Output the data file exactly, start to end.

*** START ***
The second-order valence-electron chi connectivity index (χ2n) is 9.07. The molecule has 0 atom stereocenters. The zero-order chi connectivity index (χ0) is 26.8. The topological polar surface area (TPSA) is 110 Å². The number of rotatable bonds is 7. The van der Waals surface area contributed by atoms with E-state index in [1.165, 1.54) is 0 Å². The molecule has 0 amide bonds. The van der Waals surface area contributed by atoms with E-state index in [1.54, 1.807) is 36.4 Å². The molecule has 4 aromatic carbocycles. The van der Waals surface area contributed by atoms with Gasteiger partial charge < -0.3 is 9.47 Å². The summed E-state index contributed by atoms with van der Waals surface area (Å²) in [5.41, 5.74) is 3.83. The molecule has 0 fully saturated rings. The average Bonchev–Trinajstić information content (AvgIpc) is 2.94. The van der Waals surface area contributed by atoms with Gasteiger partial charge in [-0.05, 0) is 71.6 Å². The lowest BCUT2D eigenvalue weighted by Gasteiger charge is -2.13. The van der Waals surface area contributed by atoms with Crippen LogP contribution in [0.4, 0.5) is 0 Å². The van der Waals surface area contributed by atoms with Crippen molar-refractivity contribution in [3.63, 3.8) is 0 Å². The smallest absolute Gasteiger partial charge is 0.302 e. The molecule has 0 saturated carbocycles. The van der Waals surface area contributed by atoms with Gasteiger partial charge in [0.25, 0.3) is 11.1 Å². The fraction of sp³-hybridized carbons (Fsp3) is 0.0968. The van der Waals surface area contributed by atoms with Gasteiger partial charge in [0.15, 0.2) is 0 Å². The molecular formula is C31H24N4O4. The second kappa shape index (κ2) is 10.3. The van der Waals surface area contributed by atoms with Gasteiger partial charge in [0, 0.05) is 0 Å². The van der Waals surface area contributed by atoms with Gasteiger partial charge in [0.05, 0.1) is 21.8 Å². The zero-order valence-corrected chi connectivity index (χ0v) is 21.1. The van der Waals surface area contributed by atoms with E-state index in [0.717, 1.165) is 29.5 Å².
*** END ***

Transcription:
The second-order valence-electron chi connectivity index (χ2n) is 9.07. The molecule has 0 atom stereocenters. The zero-order chi connectivity index (χ0) is 26.8. The topological polar surface area (TPSA) is 110 Å². The number of rotatable bonds is 7. The van der Waals surface area contributed by atoms with E-state index in [1.165, 1.54) is 0 Å². The molecule has 0 amide bonds. The van der Waals surface area contributed by atoms with E-state index in [1.54, 1.807) is 36.4 Å². The molecule has 4 aromatic carbocycles. The van der Waals surface area contributed by atoms with Gasteiger partial charge < -0.3 is 9.47 Å². The summed E-state index contributed by atoms with van der Waals surface area (Å²) in [5.41, 5.74) is 3.83. The molecule has 0 fully saturated rings. The average Bonchev–Trinajstić information content (AvgIpc) is 2.94. The van der Waals surface area contributed by atoms with Gasteiger partial charge in [-0.05, 0) is 71.6 Å². The lowest BCUT2D eigenvalue weighted by Gasteiger charge is -2.13. The van der Waals surface area contributed by atoms with Crippen LogP contribution in [0.4, 0.5) is 0 Å². The van der Waals surface area contributed by atoms with Crippen molar-refractivity contribution in [3.63, 3.8) is 0 Å². The smallest absolute Gasteiger partial charge is 0.302 e. The molecule has 0 saturated carbocycles. The van der Waals surface area contributed by atoms with Gasteiger partial charge in [0.25, 0.3) is 11.1 Å². The fraction of sp³-hybridized carbons (Fsp3) is 0.0968. The van der Waals surface area contributed by atoms with Gasteiger partial charge in [0.15, 0.2) is 0 Å². The molecular formula is C31H24N4O4. The second kappa shape index (κ2) is 10.3. The van der Waals surface area contributed by atoms with Gasteiger partial charge in [0, 0.05) is 0 Å². The van der Waals surface area contributed by atoms with Gasteiger partial charge in [0.05, 0.1) is 21.8 Å². The zero-order valence-corrected chi connectivity index (χ0v) is 21.1. The van der Waals surface area contributed by atoms with E-state index in [0.717, 1.165) is 29.5 Å².